Knowing that it would take me at least a half hour to fully set up my altar, I’d decided around 11:30 to begin transferring the ritual objects from my “permanent” shrine erected next to my tent into my Red Flyer wagon. I gingerly lifted the heavy statue of Sekhmet and placed it at the head of the wagon. Oh Thou, Formidable One, who art at the prow of Thy Father’s barque, Millions of Years, roaming loose to subdue fiends who tremble before Thee! I prayed as I secured the Sekhmet statue in place, and gently placed my Bast statue, featuring a drilled hole in its left ear that sported my sacrifice of a beautiful 14-karat gold hoop earring, adjacent to it. And then I carefully loaded my other ritual paraphernalia. Curiously, though the skies were still clear, as I rummaged in my tent I decided to extract my surplus 12-foot-long section of tarp and leave it out on the ground near my tent flap. Just because.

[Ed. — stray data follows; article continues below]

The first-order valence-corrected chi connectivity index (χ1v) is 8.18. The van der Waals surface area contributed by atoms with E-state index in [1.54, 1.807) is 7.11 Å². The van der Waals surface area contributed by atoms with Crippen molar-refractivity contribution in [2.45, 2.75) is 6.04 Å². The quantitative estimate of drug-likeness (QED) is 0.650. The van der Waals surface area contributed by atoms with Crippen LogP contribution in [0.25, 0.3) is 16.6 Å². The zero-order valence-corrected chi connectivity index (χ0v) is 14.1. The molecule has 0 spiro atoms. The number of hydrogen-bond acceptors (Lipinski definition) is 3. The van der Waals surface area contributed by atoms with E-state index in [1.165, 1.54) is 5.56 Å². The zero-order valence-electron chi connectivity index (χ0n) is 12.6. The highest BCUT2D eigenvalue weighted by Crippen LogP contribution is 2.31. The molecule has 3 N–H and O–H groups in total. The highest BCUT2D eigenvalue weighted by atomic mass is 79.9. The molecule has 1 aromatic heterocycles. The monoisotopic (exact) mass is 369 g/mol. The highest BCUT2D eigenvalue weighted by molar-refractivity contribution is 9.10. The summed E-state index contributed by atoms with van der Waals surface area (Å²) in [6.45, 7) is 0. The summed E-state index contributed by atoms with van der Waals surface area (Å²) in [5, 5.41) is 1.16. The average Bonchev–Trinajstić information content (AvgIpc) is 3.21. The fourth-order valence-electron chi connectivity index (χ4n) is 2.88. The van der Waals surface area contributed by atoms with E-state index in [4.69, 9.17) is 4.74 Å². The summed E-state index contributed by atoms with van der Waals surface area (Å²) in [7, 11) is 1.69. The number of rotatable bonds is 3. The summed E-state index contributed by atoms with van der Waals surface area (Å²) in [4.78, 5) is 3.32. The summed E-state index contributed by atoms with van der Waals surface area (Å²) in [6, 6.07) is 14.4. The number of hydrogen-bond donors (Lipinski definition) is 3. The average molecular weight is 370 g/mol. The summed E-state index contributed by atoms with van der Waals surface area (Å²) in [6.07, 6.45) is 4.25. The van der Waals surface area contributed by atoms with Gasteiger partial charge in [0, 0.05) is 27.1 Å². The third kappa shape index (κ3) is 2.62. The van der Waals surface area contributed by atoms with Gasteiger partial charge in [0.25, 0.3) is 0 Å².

My wagon fully loaded, I hoisted my heavy tote bags laden with books, my ritual scripts (I had parts for six people to fill, invocations to the Four Sons of Heru as well as Nut and Geb), outline for the ceremony, and sistrums onto my shoulder and set off for my designated ritual site, which was located on a lovely expanse of meadow on the far eastern edge of the one pond that graced the PSG grounds. As I slowly pulled my wagon and made my way on the dirt road that wove through the heart of the camping zone known as Quiet(er) Camp (really, what with all-night bonfire drumming circles and late-night performances by Pagan musicians, there’s no such thing as a “quiet” place at PSG, though some camp zones are less raucous/ribald and more family-friendly than others), several strangers got up and either waved at me or wished me a beautiful ritual, saying that they loved Sekhmet and wished they could attend but they were planning on going to T. Thorn Coyle’s workshop instead, which was slated for the same time slot as mine.